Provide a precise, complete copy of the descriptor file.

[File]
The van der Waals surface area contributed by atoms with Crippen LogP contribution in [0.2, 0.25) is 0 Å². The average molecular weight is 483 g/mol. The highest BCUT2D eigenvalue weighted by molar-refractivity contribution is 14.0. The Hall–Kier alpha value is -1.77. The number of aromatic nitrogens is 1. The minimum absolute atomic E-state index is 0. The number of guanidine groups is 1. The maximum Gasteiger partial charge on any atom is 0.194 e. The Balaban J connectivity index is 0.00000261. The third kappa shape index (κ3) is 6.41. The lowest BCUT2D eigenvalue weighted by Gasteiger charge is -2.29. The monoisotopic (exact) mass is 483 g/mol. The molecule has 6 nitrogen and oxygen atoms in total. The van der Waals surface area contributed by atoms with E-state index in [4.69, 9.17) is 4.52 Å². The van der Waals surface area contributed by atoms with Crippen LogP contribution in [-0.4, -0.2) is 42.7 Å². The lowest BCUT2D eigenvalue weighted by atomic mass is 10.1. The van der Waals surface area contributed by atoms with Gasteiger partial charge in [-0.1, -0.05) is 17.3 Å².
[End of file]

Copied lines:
The van der Waals surface area contributed by atoms with Crippen LogP contribution in [0.2, 0.25) is 0 Å². The average molecular weight is 483 g/mol. The highest BCUT2D eigenvalue weighted by molar-refractivity contribution is 14.0. The Hall–Kier alpha value is -1.77. The number of aromatic nitrogens is 1. The minimum absolute atomic E-state index is 0. The number of guanidine groups is 1. The maximum Gasteiger partial charge on any atom is 0.194 e. The Balaban J connectivity index is 0.00000261. The third kappa shape index (κ3) is 6.41. The lowest BCUT2D eigenvalue weighted by Gasteiger charge is -2.29. The monoisotopic (exact) mass is 483 g/mol. The molecule has 6 nitrogen and oxygen atoms in total. The van der Waals surface area contributed by atoms with E-state index in [4.69, 9.17) is 4.52 Å². The van der Waals surface area contributed by atoms with Crippen LogP contribution in [-0.4, -0.2) is 42.7 Å². The lowest BCUT2D eigenvalue weighted by atomic mass is 10.1. The van der Waals surface area contributed by atoms with Gasteiger partial charge in [-0.1, -0.05) is 17.3 Å².